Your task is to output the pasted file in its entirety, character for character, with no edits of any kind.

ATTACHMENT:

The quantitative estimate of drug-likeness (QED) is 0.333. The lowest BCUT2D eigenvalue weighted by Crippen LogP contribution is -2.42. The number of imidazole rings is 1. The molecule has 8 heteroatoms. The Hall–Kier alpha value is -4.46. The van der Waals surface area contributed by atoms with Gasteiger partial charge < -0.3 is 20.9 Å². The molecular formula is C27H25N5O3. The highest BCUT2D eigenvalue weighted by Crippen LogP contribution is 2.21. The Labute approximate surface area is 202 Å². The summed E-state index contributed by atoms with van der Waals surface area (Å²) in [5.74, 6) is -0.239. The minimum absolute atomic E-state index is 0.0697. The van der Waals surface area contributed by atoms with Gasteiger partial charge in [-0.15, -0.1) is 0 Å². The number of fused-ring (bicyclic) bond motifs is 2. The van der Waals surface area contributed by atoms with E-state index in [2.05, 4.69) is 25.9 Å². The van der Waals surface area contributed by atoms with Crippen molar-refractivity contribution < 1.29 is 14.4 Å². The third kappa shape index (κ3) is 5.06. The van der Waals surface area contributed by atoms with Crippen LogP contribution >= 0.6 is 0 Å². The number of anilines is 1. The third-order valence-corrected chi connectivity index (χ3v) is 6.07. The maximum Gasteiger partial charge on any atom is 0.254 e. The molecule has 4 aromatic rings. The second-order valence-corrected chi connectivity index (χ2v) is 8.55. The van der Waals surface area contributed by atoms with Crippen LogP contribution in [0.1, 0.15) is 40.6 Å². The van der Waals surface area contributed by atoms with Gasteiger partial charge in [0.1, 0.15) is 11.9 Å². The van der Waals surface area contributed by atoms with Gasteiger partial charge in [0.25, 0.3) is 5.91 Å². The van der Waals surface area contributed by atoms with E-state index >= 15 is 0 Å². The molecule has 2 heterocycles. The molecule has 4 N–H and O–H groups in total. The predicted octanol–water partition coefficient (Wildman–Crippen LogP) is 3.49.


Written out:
The quantitative estimate of drug-likeness (QED) is 0.333. The lowest BCUT2D eigenvalue weighted by Crippen LogP contribution is -2.42. The number of imidazole rings is 1. The molecule has 8 heteroatoms. The Hall–Kier alpha value is -4.46. The van der Waals surface area contributed by atoms with Gasteiger partial charge < -0.3 is 20.9 Å². The molecular formula is C27H25N5O3. The highest BCUT2D eigenvalue weighted by Crippen LogP contribution is 2.21. The Labute approximate surface area is 202 Å². The summed E-state index contributed by atoms with van der Waals surface area (Å²) in [5.74, 6) is -0.239. The minimum absolute atomic E-state index is 0.0697. The van der Waals surface area contributed by atoms with Gasteiger partial charge in [-0.15, -0.1) is 0 Å². The number of fused-ring (bicyclic) bond motifs is 2. The van der Waals surface area contributed by atoms with E-state index in [2.05, 4.69) is 25.9 Å². The van der Waals surface area contributed by atoms with Crippen molar-refractivity contribution < 1.29 is 14.4 Å². The third kappa shape index (κ3) is 5.06. The van der Waals surface area contributed by atoms with Crippen LogP contribution >= 0.6 is 0 Å². The number of anilines is 1. The third-order valence-corrected chi connectivity index (χ3v) is 6.07. The maximum Gasteiger partial charge on any atom is 0.254 e. The molecule has 4 aromatic rings. The second-order valence-corrected chi connectivity index (χ2v) is 8.55. The van der Waals surface area contributed by atoms with Crippen LogP contribution in [0.1, 0.15) is 40.6 Å². The van der Waals surface area contributed by atoms with Gasteiger partial charge in [0.1, 0.15) is 11.9 Å². The van der Waals surface area contributed by atoms with Gasteiger partial charge in [0.25, 0.3) is 5.91 Å². The van der Waals surface area contributed by atoms with E-state index >= 15 is 0 Å². The molecule has 2 heterocycles. The molecule has 4 N–H and O–H groups in total. The predicted octanol–water partition coefficient (Wildman–Crippen LogP) is 3.49.